|Norton, DC and National Allies Successful in Fending Off DC Riders in First Test, DCTAG Preserved|
Norton, D.C. and National Allies Successful in Fending Off New D.C. Riders in First Appropriations Test, DCTAG Preserved
June 15, 2011
WASHINGTON, DC - Congresswoman Eleanor Holmes Norton (D-DC) said that the recent protests and arrests of D.C. residents and elected officials over the fiscal year 2011 spending bill, as well as the proactive efforts recently announced by more than 100 local and national groups at a press conference with Norton and Mayor Vincent Gray, have helped to prevent new anti-home-rule riders from being added to the fiscal year 2012 Financial Services and General Government Appropriations bill, introduced in the House today by Representative Jo Ann Emerson (R-MO). Nevertheless, the bill continues to prohibit the District from spending its own local funds for abortions for low-income women. Norton said that she will insist that the Senate and administration restore the status quo of the last four years of Democratic control of Congress, when she got all riders removed. While the bill substantially cuts federal funding for all programs and entities, including D.C., it respects Norton's top funding priorities and does not include Representative Paul Ryan's (R-WI) proposal to means test the D.C. Tuition Assistance Grant program (DCTAG) in order to pay for a new private school voucher program Congress imposed on the District in the fiscal year 2011 spending bill.
Norton cautioned, "The introduction of the bill is only the first step in a long appropriations process, and action by the new national coalition is essential as the bill goes to committee and to the floor. Still, it is gratifying to see an impact from recent actions by D.C. residents and elected officials and the announcement by the newly formed coalition of national organizations that are activating their members, who are constituents of members of the House and Senate, to defend the District's home rule. These organizations will be exposing actions by Members who try to dictate how residents of our district spend their own local funds instead of devoting their energy to their own districts and constituents. We are deeply disappointed that the bill retains the 2011 abortion rider, and we will insist that the Senate and the administration oppose it, but we thank Chairwoman Emerson, who has never led the charge to undermine the District's home rule, that the other old riders are not in the bill. We especially appreciate that Chairwoman Emerson rejected means-testing DCTAG, which would destroy the program, punish D.C. students who are in college now and those preparing to go in September, and hurt D.C.'s economy. "
Norton said that the biggest disappointment was the failure of the subcommittee to fund its part of the Department of Homeland Security (DHS) headquarters construction at the St. Elizabeths site in Ward 8. However, Norton said that this was not unexpected, particularly after the DHS appropriations bill did not fund its part of the project. Norton said that construction will continue at the site because the current construction of the Coast Guard building is already funded. Norton has already briefed the Senate and hopes to restore the DHS headquarters funding there.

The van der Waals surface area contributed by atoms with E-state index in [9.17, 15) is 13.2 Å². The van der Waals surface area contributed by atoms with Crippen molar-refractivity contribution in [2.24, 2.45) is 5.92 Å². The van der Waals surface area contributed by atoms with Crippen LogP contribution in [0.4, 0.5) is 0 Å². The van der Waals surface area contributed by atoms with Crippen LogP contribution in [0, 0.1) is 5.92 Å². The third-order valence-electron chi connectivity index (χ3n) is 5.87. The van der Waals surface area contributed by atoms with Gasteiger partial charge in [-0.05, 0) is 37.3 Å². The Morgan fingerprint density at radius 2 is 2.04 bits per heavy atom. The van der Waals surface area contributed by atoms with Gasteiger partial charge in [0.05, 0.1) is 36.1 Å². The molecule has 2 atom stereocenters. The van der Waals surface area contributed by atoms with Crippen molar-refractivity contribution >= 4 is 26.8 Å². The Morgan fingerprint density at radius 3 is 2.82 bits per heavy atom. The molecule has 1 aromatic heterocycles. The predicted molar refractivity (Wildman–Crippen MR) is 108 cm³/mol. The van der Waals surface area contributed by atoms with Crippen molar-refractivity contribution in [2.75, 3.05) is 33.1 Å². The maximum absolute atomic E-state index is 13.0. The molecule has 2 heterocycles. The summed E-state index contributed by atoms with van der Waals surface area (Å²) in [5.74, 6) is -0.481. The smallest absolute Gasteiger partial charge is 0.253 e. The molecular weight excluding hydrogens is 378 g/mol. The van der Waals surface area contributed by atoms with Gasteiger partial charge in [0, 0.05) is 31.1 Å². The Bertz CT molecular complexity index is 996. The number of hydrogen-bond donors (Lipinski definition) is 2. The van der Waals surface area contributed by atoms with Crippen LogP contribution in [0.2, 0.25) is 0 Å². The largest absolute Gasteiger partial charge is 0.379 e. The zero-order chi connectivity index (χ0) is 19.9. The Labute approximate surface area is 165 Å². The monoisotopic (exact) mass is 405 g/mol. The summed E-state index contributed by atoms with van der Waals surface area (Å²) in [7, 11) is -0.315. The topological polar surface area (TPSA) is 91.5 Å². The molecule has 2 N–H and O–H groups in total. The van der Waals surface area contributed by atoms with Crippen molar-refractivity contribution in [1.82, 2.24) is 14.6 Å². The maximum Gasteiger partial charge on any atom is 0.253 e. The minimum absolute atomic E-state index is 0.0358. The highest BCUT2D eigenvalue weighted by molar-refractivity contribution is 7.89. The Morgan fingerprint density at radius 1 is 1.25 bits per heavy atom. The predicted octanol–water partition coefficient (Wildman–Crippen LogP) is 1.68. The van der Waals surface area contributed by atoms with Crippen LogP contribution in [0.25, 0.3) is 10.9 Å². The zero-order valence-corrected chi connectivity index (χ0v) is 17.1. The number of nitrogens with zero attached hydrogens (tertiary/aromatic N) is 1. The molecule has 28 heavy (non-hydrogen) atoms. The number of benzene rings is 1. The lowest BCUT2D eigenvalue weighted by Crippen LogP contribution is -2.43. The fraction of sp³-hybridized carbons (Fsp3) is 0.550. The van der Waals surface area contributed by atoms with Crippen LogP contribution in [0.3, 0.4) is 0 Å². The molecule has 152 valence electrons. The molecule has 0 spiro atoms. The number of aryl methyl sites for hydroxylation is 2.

Norton warned residents that House Republicans will have three more chances to add riders to the bill, beginning on Thursday, when the Appropriations Subcommittee on Financial Services and General Government will markup the bill. Norton has begun to work with her allies in the Senate and the administration to keep the final appropriations bill free of all anti-home-rule riders.
Although the bill would cut $62 million from the fiscal year 2011 level for the District and $80 million from the President's fiscal year 2012 request, Norton's top priorities were spared from significant cuts. Funding for DCTAG would be cut by only $5 million from the president's fiscal year 2012 request of $35 million, but the program has unexpended funds from prior years, so students should not be affected by the cut. The Major General David F. Wherley, Jr. District of Columbia National Guard Retention and College Access Program would receive $375,000, the same amount it received in fiscal year 2011. Funds for school improvement would be reduced from $77.5 million in fiscal year 2011 to $60 million, with the fiscal year 2012 funds equally divided among D.C. public schools, D.C. public charter schools, and the D.C. voucher program. DC Water would not receive any funding, while it received $11.5 million in fiscal year 2011 for the implementation of its Combined Sewer Overflow Long-Term Plan. Funding for the D.C. Courts would be reduced from $243 million in fiscal year 2011 to $224 million, but most of the cut would be from capital funds. Norton said she will work with her colleagues in the Senate to fund the President's fiscal year 2012 request for $2.5 million for the Community College of the District of Columbia and for $5 million for HIV/AIDS prevention, which she requested.